The first movie I ever saw was Peter Pan, in the first grade . I went as part of a school trip, since my parents never went to movies themselves and certainly never took us . I think this occasion might have been near the end of first grade . I remember several things about the experience : the theater was the biggest place I had ever been in (a bit frightening when the lights went down) , one of the parents bought everyone M & M’s, the first I had ever had, and I was terrified by the ticking crocodile. From this one movie I gained an enthusiasm for movies, a love of M&M’s and a healthy respect for crocodiles–and, oh, yes, an insane desire to fly.
I don’t remember this, but my mother tells me that as a toddler 1 liked to climb to the highest point 1 could find and then jump off. She thought I had a kind of infant death wish, but I think I was trying to fly. One afternoon she looked out to see me standing atop a four-foot fence post. She snatched me off before 1 could jump, but I think the experience unnerved her.
Peter Pan apparently added a couple of new twists to my aerial career. Again, 1 don’t remember, but I’m told that I would take some salt from the shaker (pixie dust, naturally), throw it in the air above my head, shout |”Christmas!” (the magic word in the story, as you may recall), and jump into the air.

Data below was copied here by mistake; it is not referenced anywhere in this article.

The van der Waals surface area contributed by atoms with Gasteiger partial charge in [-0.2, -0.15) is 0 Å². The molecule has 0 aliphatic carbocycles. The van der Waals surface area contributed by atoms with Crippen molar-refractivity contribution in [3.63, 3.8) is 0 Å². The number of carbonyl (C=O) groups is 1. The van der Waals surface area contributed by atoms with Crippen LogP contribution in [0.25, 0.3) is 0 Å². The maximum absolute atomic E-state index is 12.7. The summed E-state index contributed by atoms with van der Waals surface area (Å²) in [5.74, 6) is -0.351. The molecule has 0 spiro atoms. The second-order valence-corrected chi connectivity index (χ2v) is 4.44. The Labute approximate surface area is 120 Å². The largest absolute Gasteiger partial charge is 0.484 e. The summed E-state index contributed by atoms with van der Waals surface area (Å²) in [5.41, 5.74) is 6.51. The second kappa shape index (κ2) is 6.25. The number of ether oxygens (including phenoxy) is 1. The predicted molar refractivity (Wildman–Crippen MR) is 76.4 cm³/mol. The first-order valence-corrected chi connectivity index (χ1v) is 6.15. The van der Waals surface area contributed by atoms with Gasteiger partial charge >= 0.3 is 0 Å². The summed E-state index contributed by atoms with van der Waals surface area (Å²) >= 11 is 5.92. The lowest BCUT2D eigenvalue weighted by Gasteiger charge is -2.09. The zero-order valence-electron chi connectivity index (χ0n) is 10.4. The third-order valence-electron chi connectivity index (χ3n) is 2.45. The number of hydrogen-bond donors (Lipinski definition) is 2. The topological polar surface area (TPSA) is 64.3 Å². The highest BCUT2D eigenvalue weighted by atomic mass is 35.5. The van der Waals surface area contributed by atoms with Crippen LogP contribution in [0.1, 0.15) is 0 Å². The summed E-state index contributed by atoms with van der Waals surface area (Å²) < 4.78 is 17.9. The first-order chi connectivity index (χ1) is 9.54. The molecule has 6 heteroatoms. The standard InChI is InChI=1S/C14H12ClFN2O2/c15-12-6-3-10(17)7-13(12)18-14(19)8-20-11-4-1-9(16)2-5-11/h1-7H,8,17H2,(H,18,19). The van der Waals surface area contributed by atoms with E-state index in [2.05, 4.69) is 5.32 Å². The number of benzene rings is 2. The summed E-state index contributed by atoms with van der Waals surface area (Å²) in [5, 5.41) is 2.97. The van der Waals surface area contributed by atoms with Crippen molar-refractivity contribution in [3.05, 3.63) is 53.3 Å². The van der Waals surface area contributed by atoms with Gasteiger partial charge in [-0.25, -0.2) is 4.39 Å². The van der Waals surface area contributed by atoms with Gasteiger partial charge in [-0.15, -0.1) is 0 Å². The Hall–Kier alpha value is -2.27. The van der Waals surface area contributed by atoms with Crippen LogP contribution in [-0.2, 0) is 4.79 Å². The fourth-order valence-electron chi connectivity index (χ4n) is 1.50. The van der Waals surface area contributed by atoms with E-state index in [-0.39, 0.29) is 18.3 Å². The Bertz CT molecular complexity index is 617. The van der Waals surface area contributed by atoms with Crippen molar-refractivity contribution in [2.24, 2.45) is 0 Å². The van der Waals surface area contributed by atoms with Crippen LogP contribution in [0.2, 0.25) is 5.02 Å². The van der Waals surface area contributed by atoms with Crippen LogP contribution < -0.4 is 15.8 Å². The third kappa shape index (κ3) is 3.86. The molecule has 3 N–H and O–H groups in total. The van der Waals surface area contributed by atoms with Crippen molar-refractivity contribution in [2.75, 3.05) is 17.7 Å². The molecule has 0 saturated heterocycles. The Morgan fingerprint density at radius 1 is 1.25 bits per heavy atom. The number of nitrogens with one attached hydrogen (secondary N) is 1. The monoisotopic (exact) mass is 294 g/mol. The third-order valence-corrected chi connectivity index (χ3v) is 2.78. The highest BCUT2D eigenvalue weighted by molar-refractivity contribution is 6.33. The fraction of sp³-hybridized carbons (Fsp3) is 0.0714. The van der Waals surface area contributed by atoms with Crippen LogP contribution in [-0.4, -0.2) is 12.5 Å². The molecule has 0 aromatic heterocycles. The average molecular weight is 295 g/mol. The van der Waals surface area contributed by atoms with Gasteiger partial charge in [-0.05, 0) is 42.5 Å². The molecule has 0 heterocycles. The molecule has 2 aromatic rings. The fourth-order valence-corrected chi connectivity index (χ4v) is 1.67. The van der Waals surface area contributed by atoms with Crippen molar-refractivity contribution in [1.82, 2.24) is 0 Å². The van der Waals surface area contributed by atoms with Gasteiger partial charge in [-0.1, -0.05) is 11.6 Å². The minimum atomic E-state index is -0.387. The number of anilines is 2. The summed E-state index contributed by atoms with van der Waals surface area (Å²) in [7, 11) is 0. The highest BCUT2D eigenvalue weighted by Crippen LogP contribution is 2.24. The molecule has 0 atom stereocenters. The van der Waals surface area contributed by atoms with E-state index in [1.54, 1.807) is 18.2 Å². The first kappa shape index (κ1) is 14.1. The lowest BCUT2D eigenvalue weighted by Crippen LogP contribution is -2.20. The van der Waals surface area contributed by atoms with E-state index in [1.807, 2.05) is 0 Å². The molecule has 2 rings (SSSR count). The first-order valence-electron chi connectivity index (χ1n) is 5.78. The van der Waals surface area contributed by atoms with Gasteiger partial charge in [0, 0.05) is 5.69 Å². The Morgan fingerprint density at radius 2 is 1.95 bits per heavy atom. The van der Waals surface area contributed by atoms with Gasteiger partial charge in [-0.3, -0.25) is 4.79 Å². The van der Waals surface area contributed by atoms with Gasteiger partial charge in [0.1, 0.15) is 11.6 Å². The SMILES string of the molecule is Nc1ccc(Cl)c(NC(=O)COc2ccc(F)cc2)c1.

Unfortunately, this ritual didn’t cause me to fly any better than I had before. I think my mother has grateful we didn’t have many visitors to our home. A three-foot child sprinkled with salt leaping into the air shouting “Christmas!” in July is an odd sight.
My next source for ideas on how to fly came from television. I was astounded at the picture of George Reeves barreling across a metropolitan landscape, cape flowing in the slipstream in the small screen version of Superman. It was indescribably cool. 1 studied the screen up close, searching for a clue as to his mysterious abilities, missing the very obvious wires that held him horizontal against a rear-screen projection. I concluded that Superman’s cape enabled him to fly, and all I had to do was to procure one and 1 would soar off into the stratosphere (but 1 would be home in time for dinner). I tried towels tied around my neck, leaping off our front porch and crashing into the bushes. I gained long scratches on my arms instead of altitude, and my mother prohibited me from using any more of her towels after I tore a couple of them.
Then, on a bag of carrots, I saw an ad for an Eagle Flying Cape. For the princely sum of 25 cents, I could send away for this guaranteed flight accessory. The answer to my dreams, and only a quarter! 1 showed the offer to my mom. She laughed and said something she was to say many times in the years after that: “Don’t believe everything you read.” Then she threw the bag away. I knew better than to ask for a quarter.
So, 1 gave up on flying on my own and turned to other means, namely, airplanes. My favorite show became Sky King, a sort of cowboy transition show about a rancher who flew a spiffy twin-engine Cessna and took care of all sorts of incredibly difficult situations through reason, non-violence and a big airplane.
He also lived with his niece Penny who of course in those long- ago days did the cooking and cleaning, but also could pilot the Song Bird when Uncle Sky was disabled. I think it was at this point that I began to think that girls might be OK after all. My main focus, though, was an airplane.
How could I get one? I couldn’t buy one, since they cost upwards of a thousand dollars and my allowance was 25 cents a week.
I would have to build one.